This article was published more than 5 years ago. Some information in it may no longer be current.
It was obvious that an invitation to test-drive the new Tesla Model S, an electric car that can go from 0 to 100 km/h in 3.4 seconds, was not for the faint of heart.
Especially when the controls of the Tesla Model S P85D feature something actually called "Insane Mode." (One step below Rob Ford Mode, I presume.)
But it wasn't my heart I was concerned about.
The cause of my concern was my stomach, which tends to go all Taliban whenever facing speed, rapid changes in direction or anything written by Dan Brown. In this case, though, only the first two were pertinent as the test drive featured both ridiculous acceleration and rapid changes in direction.
During an earlier test drive to illustrate the importance of proper tires on a gas-powered car, I came within a swerve or two of redecorating the dashboard. That time, I was asked if I wanted to cut short the test after one of the PR people noticed that my face matched the car's green exterior.
The Tesla people really didn't know the potential disaster they were courting.
Won't somebody think of the upholstery?
You will probably read a lot of endorsements of the Model S over the next few weeks. They'll extoll its looks, its economy, its handling, its raw power and all the high-tech gadgets that make it basically a super-charged computer on wheels.
But none will be able to match this: It takes off like a rocket and can negotiate an Olympic slalom course at speed, leaving the poster boy for Motion Sickness Awareness untouched. Admission: there was some mild queasiness as driver Matt Schulwitz roared around the cones with me in the passenger seat, but no more than I usually experience while, say, riding a fast elevator or watching Keeping Up with the Kardashians.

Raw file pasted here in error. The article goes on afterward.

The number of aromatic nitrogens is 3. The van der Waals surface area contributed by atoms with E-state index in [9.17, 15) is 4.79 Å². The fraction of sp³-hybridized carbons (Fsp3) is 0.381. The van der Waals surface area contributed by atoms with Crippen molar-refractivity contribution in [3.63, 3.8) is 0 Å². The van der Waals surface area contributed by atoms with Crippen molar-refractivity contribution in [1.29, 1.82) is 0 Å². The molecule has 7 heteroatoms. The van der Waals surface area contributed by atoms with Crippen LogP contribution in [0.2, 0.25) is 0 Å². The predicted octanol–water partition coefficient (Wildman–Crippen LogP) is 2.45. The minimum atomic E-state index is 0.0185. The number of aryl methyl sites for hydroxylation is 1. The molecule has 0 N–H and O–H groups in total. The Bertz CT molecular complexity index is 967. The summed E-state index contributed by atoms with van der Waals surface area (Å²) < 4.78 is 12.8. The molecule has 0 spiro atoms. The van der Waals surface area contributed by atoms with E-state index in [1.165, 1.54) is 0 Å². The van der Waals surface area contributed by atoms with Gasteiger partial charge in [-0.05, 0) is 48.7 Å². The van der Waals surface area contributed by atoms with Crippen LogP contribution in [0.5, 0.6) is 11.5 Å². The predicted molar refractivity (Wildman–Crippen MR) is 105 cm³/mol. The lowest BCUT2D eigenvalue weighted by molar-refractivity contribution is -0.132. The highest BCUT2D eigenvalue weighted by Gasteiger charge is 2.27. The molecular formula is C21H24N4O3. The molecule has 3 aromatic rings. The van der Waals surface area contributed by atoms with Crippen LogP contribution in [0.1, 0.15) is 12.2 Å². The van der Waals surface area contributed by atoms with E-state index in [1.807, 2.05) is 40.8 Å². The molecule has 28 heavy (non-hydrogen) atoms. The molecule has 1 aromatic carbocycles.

There were plenty of other sensations, though. When Schulwitz launched into Insane Mode on a closed track at Exhibition Place last week, I got a good idea of what astronauts go through on launch. I also now understand why they put personal plumbing systems in spacesuits.
There was only the feeling of excitement when I took the wheel and floored it on an icy track, roaring to 100 km/h seemingly in the blink of an eye. Admission: I bailed out and hit the brakes a tad early – not out of fear of losing control, but fear of headlines that read, "Idiot writer wrecks car that requires mortgage."
Then came the slalom course, which I handled fearlessly, noting that "fearlessly" for me means "not as fearful as usual."
After that came the real test: a snowfield that no car would attempt to cross. But it dashed through the snow like a one-horse sleigh, due in part to its patented dual-motor all-wheel drive – which, after much studying of the specs, I have concluded involves two actual engines.
A suspension that raises itself when such obstacles appear didn't hurt, making me realize that this car could probably beat me in a game of Scrabble.
Overall, even ignoring the luxurious interior and dashboard screen only slightly smaller than a Jumbotron, I was impressed. Any car that doesn't require a Gravol before turning on the ignition is a winner in my books.
Telsa took a number of other people for spin and here are some of their reactions to the acceleration.
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